Review: Tomorrowland

Bound by a shared destiny, a teen bursting with scientific curiosity and a former boy-genius inventor embark on a mission to unearth the secrets of a place somewhere in time and space that exists in their collective memory.

Review by Ashe Coburn

Tomorrowland, a sci-fi blockbuster imagined by Disney and realized by Brad Bird, is a retro-futuristic adventure that falls just a bit short from the Tomorrowland we all hoped to experience.

Let me just start off by saying: I'm sure most people were very excited for the release of this film. It's everything we've been eating up in cinema today -- the future, technology, the state of our fragile earth, utopia vs. dystopia, and DISNEY!!!!1!1  Okay, so there actually wasn't as much Disney exploding all over the screen as expected, and the Tomorrowland that is realized in the film is actually Walt Disney's original plan for Epcot, but I digress...  Let's get into it.


The film opens up with Frank Walker (George Clooney) and Casey Newton (Britt Robertson) (off-camera) who are trying to tell a story. They begin by interrupting each other trying to find the best place to begin this story of a place unlike any other. We begin with Frank as a boy-genius who traveled to the 1964 World's Fair with nothing but his Jetpack invention and hopes of inspiring the world around him. Here he meets Athena, a young girl who sees the dreamer and genius in Frank and hands him a Tomorrowland pin and asks him to follow her covertly. Frank jumps on the boat behind them in the familiar "It's A Small World" ride and before we know it, we've fallen into Tomorrowland! Frank spends time here before he is exiled back to the real world.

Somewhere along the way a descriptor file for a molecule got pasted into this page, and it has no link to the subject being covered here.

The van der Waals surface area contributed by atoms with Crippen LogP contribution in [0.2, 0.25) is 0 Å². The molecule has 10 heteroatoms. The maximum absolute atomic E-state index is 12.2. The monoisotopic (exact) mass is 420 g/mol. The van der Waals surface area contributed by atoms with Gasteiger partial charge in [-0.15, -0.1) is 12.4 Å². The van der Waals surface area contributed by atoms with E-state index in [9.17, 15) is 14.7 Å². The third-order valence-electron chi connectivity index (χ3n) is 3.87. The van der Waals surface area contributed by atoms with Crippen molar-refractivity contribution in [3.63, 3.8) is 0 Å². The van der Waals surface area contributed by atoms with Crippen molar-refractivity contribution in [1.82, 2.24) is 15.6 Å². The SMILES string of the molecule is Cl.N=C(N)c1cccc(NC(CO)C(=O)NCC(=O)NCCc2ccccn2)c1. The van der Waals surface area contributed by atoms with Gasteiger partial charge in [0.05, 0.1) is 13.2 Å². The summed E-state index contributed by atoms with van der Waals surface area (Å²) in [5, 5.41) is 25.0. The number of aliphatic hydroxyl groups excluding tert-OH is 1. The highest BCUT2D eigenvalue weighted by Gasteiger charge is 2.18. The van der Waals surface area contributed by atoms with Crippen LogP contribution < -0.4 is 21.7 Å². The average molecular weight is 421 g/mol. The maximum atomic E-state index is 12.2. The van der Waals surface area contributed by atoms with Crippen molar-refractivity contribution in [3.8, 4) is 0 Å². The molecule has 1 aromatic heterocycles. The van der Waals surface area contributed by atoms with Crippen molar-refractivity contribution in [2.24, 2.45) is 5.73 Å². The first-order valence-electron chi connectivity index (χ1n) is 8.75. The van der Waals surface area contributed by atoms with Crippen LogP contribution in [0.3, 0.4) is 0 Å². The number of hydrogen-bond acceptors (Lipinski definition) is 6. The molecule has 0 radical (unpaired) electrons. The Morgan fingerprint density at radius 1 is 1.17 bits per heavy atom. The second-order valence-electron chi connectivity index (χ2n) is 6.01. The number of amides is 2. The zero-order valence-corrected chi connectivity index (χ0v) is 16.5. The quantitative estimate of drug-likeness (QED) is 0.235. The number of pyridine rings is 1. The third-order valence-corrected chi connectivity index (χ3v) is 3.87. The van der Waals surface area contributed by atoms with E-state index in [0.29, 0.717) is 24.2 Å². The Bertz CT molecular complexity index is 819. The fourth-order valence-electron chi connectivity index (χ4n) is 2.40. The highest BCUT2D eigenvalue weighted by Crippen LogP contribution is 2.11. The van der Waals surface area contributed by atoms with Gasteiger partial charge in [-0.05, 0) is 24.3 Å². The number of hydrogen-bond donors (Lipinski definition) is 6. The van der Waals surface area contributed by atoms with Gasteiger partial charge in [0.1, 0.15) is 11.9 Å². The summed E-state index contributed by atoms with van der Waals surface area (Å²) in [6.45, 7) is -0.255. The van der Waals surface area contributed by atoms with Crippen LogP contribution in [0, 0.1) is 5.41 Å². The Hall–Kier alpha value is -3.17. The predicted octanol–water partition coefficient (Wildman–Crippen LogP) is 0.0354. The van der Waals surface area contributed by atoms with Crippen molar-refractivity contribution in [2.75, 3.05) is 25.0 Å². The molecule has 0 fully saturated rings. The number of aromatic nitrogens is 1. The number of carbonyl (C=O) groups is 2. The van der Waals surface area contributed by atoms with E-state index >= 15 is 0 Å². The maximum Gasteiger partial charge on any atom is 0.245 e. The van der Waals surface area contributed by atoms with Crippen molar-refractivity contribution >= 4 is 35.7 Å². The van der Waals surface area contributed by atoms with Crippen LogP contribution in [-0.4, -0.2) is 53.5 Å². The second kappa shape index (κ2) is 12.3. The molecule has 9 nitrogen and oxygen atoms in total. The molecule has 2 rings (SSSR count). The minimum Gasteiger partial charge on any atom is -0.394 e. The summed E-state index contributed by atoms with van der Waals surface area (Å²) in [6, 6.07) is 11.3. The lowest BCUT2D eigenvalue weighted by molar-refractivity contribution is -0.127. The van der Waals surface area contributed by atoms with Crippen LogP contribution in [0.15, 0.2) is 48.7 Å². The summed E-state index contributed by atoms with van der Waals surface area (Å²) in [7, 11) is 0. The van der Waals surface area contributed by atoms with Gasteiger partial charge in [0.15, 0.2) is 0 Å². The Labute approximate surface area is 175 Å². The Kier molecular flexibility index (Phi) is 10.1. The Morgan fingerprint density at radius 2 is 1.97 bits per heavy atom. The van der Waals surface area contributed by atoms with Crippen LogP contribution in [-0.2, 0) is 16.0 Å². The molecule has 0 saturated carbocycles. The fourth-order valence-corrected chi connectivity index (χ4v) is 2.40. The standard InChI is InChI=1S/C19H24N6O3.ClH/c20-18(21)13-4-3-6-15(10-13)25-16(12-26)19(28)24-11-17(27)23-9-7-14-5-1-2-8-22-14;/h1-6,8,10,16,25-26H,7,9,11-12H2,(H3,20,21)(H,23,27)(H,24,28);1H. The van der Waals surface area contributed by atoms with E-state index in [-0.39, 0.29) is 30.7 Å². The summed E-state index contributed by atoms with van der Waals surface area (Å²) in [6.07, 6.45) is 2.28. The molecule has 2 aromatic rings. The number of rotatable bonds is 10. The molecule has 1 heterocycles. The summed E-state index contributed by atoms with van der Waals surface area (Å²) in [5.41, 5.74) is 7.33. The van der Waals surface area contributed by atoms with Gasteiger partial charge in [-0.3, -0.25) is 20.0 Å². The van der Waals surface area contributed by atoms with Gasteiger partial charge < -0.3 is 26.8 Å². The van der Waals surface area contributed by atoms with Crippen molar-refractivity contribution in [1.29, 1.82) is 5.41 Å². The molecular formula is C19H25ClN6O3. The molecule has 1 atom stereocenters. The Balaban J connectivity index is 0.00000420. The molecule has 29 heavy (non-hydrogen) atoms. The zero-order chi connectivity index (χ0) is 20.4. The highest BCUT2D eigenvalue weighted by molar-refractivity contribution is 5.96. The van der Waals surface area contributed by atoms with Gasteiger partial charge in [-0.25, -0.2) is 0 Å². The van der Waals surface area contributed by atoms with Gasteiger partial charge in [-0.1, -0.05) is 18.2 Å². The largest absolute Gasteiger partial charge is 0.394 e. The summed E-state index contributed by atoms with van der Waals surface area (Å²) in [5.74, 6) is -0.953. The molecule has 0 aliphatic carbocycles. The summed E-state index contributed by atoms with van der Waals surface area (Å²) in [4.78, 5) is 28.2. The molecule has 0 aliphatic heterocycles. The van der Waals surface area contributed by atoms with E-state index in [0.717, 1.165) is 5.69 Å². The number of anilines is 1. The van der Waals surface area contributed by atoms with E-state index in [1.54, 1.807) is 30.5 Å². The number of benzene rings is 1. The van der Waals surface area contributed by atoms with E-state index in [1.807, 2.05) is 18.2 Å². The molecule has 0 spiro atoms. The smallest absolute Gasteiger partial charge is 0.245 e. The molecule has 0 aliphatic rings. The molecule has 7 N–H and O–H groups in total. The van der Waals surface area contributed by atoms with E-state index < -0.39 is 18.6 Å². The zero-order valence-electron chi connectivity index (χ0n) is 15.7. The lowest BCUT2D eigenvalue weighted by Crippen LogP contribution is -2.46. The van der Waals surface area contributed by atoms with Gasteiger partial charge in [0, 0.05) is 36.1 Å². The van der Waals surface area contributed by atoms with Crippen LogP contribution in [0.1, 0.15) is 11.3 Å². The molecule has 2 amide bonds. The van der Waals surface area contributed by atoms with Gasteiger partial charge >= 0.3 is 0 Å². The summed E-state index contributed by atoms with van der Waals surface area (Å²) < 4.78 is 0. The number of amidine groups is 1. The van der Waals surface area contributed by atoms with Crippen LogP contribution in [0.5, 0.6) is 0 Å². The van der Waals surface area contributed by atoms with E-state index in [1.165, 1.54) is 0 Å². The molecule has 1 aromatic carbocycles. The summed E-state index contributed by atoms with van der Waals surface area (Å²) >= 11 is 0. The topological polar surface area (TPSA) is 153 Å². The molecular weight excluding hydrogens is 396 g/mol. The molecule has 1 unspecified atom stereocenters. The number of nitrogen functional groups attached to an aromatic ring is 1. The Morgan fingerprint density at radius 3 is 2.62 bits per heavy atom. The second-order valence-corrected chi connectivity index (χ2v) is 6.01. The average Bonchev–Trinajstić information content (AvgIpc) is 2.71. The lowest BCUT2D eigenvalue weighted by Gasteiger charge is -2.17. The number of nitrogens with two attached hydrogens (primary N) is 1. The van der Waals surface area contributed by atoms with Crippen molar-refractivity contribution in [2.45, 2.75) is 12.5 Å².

Casey Newton ends up coming upon Tomorrowland with a pin that was left for her by Athena, in hopes that she will save the future with the help of Frank. They are met with many obstacles such as "robot CIA" and interpersonal relations as they try to high tail it back to the last remaining gateway to Tomorrowland which was created by four of the greatest minds on the top of the Eiffel Tower (Tesla, Einstein, Verne, Eiffel). Sidenote: is Disney going to make a Tesla movie?! It is here in Tomorrowland that they will encounter Nix (Hugh Laurie) and fight for the future of Earth.


This film is visually stunning and imaginative, which really works for it since Disney and Tomorrowland is all about dreamers and imagination. Tomorrowland is obviously really heavy with the CGI world, but it is fantastical. It really helps you immerse yourself in a place that most people imagine they are when they visit Tomorrowland or even picture a retro-future in their dreams. The future looks clean, crisp, efficient, and hopeful.  Not only is the world created with CGI (with portions of actual Disney locations), director Brad Bird didn't want to stick to the normal conventions of bluescreen. FILM GEEK ALERT! This has to be my favorite aspect of this movie, and it's a technical one: the scenes where you see Casey pick up the pin and she transports instantly to Tomorrowland is not actually shot in bluescreen. He wanted it to feel more tangible (or as tangible as one can be with a concept) and he executed it masterfully. This is such a difficult thing to do especially when the easier option is there.

Also, this movie is extremely action-packed. With future vehicles whipping around you every which way, there's even a scene where boy Frank is falling from a platform into Tomorrowland and trying to swim across the air to his jetpack for safety within moments of hitting the ground.